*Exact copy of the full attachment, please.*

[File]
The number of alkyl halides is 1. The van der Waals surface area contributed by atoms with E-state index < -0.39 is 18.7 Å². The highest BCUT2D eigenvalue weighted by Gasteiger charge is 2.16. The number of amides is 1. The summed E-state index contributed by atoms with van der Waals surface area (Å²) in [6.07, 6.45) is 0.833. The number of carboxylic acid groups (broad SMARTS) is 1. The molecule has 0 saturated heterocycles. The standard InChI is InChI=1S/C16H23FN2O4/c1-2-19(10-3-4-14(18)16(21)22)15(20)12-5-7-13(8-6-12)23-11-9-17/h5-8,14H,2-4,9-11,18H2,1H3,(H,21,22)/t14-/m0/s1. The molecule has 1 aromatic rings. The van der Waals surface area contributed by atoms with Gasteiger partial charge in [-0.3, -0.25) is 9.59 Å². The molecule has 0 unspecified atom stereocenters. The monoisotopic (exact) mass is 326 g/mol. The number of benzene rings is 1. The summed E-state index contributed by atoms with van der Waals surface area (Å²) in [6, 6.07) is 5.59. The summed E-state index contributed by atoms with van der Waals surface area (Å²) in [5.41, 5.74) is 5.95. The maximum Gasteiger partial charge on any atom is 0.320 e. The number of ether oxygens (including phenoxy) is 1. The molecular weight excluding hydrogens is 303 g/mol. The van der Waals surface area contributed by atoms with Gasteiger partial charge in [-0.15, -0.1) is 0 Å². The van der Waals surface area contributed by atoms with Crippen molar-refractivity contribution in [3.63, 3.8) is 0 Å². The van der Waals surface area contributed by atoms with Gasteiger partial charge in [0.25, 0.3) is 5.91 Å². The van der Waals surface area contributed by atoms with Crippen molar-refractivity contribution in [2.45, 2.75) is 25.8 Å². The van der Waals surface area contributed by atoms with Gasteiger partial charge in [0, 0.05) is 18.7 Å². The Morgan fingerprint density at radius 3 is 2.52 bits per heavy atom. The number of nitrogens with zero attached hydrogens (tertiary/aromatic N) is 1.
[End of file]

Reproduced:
The number of alkyl halides is 1. The van der Waals surface area contributed by atoms with E-state index < -0.39 is 18.7 Å². The highest BCUT2D eigenvalue weighted by Gasteiger charge is 2.16. The number of amides is 1. The summed E-state index contributed by atoms with van der Waals surface area (Å²) in [6.07, 6.45) is 0.833. The number of carboxylic acid groups (broad SMARTS) is 1. The molecule has 0 saturated heterocycles. The standard InChI is InChI=1S/C16H23FN2O4/c1-2-19(10-3-4-14(18)16(21)22)15(20)12-5-7-13(8-6-12)23-11-9-17/h5-8,14H,2-4,9-11,18H2,1H3,(H,21,22)/t14-/m0/s1. The molecule has 1 aromatic rings. The van der Waals surface area contributed by atoms with Gasteiger partial charge in [-0.3, -0.25) is 9.59 Å². The molecule has 0 unspecified atom stereocenters. The monoisotopic (exact) mass is 326 g/mol. The number of benzene rings is 1. The summed E-state index contributed by atoms with van der Waals surface area (Å²) in [6, 6.07) is 5.59. The summed E-state index contributed by atoms with van der Waals surface area (Å²) in [5.41, 5.74) is 5.95. The maximum Gasteiger partial charge on any atom is 0.320 e. The number of ether oxygens (including phenoxy) is 1. The molecular weight excluding hydrogens is 303 g/mol. The van der Waals surface area contributed by atoms with Gasteiger partial charge in [-0.15, -0.1) is 0 Å². The van der Waals surface area contributed by atoms with Crippen molar-refractivity contribution in [3.63, 3.8) is 0 Å². The van der Waals surface area contributed by atoms with Gasteiger partial charge in [0.25, 0.3) is 5.91 Å². The van der Waals surface area contributed by atoms with Crippen molar-refractivity contribution in [2.45, 2.75) is 25.8 Å². The van der Waals surface area contributed by atoms with Gasteiger partial charge in [0, 0.05) is 18.7 Å². The Morgan fingerprint density at radius 3 is 2.52 bits per heavy atom. The number of nitrogens with zero attached hydrogens (tertiary/aromatic N) is 1.